TO THE EXTENT that there is a loyal opposition inside the Soviet Union, Roy Medvedev, a scholar, a Marxist and a former Communist Party member, is its most visible spokesman. In his cramped Moscow study and despite his often debilitating insomnia, Medvedev writes prolifically -- 11 books have appeared in the West in the past decade -- about historical and political subjects that are central to Soviet life. Consider these latest two: the one is an update of his classic study of Stalin, Let History Judge; the other is a survey of the Bolshevik revolution. Both deal with subjects as sensitive and complex as any the Kremlin has.

Innumerable volumes have appeared on these matters, of course. But what makes Medvedev worthwhile is his special perspective. Neither orthodox party apparatchik nor disaffected emigre, Medvedev is in a position to offer a dryeyed, informed and generally readable assessment different from that of more ideologically rigid writers.

Because he stands outside the system -- over his objections, he was expelled from the party in 1969 as a result of his opposition to the Russian invasion of Czechoslovakia -- Medvedev is considered a dissident. He is usually grouped with such figures as Alexander Solzhenitsyn and Andrel Sakharov as a leading intellectual critic of the post-Stallin era. Yet he has very little in common with other prominent dissenters who would gasp at assertions such as that in the preface of The october revolution: "Only by stopping and looking back critically over the path we have travelled without being afraid to condemn forthrightly our own oversights, mistakes, even crimes, can we Marxist revolutionaries achieve success both in our practical and our theoretical aims."

It is this fundmental faith in the possibility, as he puts it in On Stalin and Stalinism, of a "harmonious combination of democracy and socialism" that makes Medvedev something of a philosophical oddity on the Soviet scene, at least as we perceive it in the West.

Indeed, while he admires the courage and literary skills of Solzhenitsyn, Medvedev is almost as critical of him as he is of the Soviet rulers. Solzhenitsyn's position, Medvedev angrily wrote several years ago, reinforces the "most reactionary circles, sentiments and institutions" in the Kremlin. And Solzhenitsyn doesn't think much of Medvedev either. In fact, Medvedev has been entangled any number of times in feuds with other Soviet dissenters -- all of which, I suspect, appeals to his ornery nature as a man who enjoys having his very own perch from which to preach.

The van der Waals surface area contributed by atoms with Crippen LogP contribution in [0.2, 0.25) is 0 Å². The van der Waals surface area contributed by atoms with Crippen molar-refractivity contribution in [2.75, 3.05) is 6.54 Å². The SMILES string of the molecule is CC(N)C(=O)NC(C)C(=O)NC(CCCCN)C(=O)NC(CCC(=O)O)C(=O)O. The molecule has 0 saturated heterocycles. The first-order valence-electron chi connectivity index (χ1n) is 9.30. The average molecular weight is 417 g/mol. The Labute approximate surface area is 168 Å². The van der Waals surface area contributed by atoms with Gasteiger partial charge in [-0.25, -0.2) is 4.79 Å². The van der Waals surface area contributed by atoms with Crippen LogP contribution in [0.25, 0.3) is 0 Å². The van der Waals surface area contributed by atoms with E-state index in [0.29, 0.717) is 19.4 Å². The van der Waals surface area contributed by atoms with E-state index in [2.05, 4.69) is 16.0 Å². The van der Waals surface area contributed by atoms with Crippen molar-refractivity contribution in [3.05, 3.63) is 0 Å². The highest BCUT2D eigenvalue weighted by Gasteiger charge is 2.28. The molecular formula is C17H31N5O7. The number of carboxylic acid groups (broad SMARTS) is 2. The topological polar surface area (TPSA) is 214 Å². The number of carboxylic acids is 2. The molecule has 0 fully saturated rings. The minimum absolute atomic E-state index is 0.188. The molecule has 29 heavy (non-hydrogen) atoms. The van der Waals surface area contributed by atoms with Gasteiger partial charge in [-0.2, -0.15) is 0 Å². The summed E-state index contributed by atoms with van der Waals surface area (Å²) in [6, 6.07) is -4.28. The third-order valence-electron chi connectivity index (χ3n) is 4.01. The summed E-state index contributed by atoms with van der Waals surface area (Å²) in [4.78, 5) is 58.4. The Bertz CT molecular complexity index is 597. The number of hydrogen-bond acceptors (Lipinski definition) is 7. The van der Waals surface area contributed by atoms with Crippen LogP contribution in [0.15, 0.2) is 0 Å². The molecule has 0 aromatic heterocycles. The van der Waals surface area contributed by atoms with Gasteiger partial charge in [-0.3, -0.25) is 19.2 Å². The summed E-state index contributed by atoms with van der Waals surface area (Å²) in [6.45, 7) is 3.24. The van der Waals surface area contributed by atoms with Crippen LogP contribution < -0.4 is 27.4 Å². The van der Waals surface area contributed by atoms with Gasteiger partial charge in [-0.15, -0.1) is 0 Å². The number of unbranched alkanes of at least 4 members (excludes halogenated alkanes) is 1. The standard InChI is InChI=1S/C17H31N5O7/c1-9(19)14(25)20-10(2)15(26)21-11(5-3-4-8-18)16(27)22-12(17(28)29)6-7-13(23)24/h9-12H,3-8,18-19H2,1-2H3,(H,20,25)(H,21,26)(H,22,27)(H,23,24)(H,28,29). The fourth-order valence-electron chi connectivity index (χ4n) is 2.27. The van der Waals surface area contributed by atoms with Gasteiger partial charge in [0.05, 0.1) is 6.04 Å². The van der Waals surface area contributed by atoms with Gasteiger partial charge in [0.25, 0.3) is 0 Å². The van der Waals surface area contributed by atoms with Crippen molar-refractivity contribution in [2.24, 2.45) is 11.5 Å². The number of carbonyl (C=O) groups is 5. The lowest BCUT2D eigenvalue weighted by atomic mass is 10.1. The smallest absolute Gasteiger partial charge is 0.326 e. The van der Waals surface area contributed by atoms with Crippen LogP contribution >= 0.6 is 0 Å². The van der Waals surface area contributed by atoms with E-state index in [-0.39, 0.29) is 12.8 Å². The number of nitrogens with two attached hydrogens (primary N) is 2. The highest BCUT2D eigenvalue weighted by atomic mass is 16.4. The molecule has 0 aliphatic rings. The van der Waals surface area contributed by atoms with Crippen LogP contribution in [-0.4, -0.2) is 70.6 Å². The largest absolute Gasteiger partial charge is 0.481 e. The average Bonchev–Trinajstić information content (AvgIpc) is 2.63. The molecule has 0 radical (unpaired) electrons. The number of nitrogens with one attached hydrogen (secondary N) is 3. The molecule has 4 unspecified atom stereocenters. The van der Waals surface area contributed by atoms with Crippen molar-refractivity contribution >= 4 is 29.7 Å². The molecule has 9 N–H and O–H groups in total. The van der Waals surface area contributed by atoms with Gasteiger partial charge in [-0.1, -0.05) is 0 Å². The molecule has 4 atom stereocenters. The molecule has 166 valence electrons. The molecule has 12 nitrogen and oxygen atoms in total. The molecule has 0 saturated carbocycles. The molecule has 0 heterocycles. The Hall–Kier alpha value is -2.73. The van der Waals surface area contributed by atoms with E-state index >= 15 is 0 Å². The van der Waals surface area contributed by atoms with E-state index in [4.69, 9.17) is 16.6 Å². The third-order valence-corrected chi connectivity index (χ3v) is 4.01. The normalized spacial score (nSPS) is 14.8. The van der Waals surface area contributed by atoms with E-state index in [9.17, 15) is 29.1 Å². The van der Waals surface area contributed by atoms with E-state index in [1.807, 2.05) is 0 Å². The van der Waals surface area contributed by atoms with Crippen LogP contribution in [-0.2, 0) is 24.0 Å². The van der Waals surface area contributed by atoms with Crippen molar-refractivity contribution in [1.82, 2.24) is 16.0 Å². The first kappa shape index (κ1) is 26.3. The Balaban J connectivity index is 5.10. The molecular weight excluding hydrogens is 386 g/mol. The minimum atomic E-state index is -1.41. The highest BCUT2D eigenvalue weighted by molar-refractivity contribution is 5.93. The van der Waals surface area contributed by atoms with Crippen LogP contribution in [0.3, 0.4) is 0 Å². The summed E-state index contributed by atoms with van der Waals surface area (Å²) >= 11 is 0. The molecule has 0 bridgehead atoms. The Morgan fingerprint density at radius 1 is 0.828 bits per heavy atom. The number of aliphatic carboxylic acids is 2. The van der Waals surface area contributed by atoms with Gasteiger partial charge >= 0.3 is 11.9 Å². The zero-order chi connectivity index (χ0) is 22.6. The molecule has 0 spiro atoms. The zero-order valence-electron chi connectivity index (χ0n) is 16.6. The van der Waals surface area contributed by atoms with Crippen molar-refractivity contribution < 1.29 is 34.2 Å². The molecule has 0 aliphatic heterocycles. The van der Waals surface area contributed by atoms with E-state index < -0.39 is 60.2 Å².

The two relevant questions here for assessing Medvedev's significance are first: Just how good a scholar is he? And second: Do his views reflect an important segment of opinion in the U.S.S.R.?

On the first point, Medvedev's academic training was as an educator. He taught at a Moscow pedagogical institute. He told me in a long biographical interview we had in Moscow in 1975 that his interest in political history began as an avocation when he decided to collect material on the excesses of the Stalin period. From this he developed his very effective reserach technique of using not only all available official records but also the enormous quantities of unpublished material that Soviets keep privately. With the help of his twin brother Zhores, a scientist who had his Soviet citizenship revoked while he was abroad in 1973, Medvedev began receiving considerable Western material as well.

Although harassed on occasion by Soviet authorities and long since fired from his job, Medvedev has managed to go on working. The results are what amounts to a book a year. Some are more serious than others. For instance, his monograph eontending that a former White Russian soldier, and not Nobel laureate Mikhail Sholokhov, authored And Quite Flows the Don makes fascinating literary detective reading, but according to other scholars Medvedev is basically wrong. On Stalin and Stalinism is a series of observations on the late dictator that adds little of significance to what we already know -- about the man or Medvedev's views on him. The Other Revolution puts forth a revisionist Marxist view of that momentous event which, as Harrison Salisbury notes in the foreword, may leave Western readers with as "much to question as to accept."

Nevertheless, both books are worthwhile because they continue to provide an analysis of Soviet history and politics from a critical but not unsympathetic stance. For us in the West, that flow of information is essential for a better understanding of the Kremlin.

As to how many people in the U.S.S.R. share his belief in the potential for a more humanistic communism, there is no way of really knowing, but it is certainly more than a valiant few. After all, "socialism with a human face" sprang up in a matter of months in Czechoslovakia in 1968 to replace doctrinaire Stalinism. The direct comparison is misleading because Czechoslovakia and Russia are very different places. Still, the idea that there are "liberals" inside the Soviet body politic should not be dismissed.

In all our conversations in Moscow, Medvedev insisted that he had many friends and philosophical soulmates in the country. To Americans that should be a reassuring notion because it leaves open the chance that the Kremlin we now regard with such suspicion and hostility might some day be less forbidding. Medevdev insists he's not pessimistic about the development of socialism. Let's hope he's right.